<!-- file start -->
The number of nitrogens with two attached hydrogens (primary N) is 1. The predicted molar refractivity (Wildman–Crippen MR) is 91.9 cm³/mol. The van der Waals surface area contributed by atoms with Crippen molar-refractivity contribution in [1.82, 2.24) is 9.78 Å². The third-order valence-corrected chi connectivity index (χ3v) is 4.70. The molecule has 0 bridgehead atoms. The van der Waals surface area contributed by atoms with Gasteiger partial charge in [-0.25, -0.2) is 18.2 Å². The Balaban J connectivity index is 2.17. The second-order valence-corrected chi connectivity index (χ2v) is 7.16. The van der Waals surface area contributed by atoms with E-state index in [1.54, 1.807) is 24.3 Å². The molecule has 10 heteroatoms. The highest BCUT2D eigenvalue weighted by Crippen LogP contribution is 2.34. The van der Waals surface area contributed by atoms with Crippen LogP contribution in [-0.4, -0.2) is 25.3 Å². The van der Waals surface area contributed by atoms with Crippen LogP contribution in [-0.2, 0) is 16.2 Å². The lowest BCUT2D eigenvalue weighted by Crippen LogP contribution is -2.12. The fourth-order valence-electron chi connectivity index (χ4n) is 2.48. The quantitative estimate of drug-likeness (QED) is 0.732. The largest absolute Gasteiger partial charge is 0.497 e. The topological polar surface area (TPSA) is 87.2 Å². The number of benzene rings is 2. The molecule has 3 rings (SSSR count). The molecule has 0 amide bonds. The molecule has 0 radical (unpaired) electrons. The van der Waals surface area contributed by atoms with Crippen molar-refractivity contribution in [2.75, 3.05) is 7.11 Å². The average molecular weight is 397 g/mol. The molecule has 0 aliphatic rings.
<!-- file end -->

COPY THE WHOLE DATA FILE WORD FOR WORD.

The number of nitrogens with two attached hydrogens (primary N) is 1. The predicted molar refractivity (Wildman–Crippen MR) is 91.9 cm³/mol. The van der Waals surface area contributed by atoms with Crippen molar-refractivity contribution in [1.82, 2.24) is 9.78 Å². The third-order valence-corrected chi connectivity index (χ3v) is 4.70. The molecule has 0 bridgehead atoms. The van der Waals surface area contributed by atoms with Gasteiger partial charge in [-0.25, -0.2) is 18.2 Å². The Balaban J connectivity index is 2.17. The second-order valence-corrected chi connectivity index (χ2v) is 7.16. The van der Waals surface area contributed by atoms with E-state index in [1.54, 1.807) is 24.3 Å². The molecule has 10 heteroatoms. The highest BCUT2D eigenvalue weighted by Crippen LogP contribution is 2.34. The van der Waals surface area contributed by atoms with Crippen LogP contribution in [-0.4, -0.2) is 25.3 Å². The van der Waals surface area contributed by atoms with Crippen LogP contribution in [-0.2, 0) is 16.2 Å². The lowest BCUT2D eigenvalue weighted by Crippen LogP contribution is -2.12. The fourth-order valence-electron chi connectivity index (χ4n) is 2.48. The quantitative estimate of drug-likeness (QED) is 0.732. The largest absolute Gasteiger partial charge is 0.497 e. The topological polar surface area (TPSA) is 87.2 Å². The number of benzene rings is 2. The molecule has 3 rings (SSSR count). The molecule has 0 amide bonds. The molecule has 0 radical (unpaired) electrons. The van der Waals surface area contributed by atoms with Crippen molar-refractivity contribution in [2.75, 3.05) is 7.11 Å². The average molecular weight is 397 g/mol. The molecule has 0 aliphatic rings.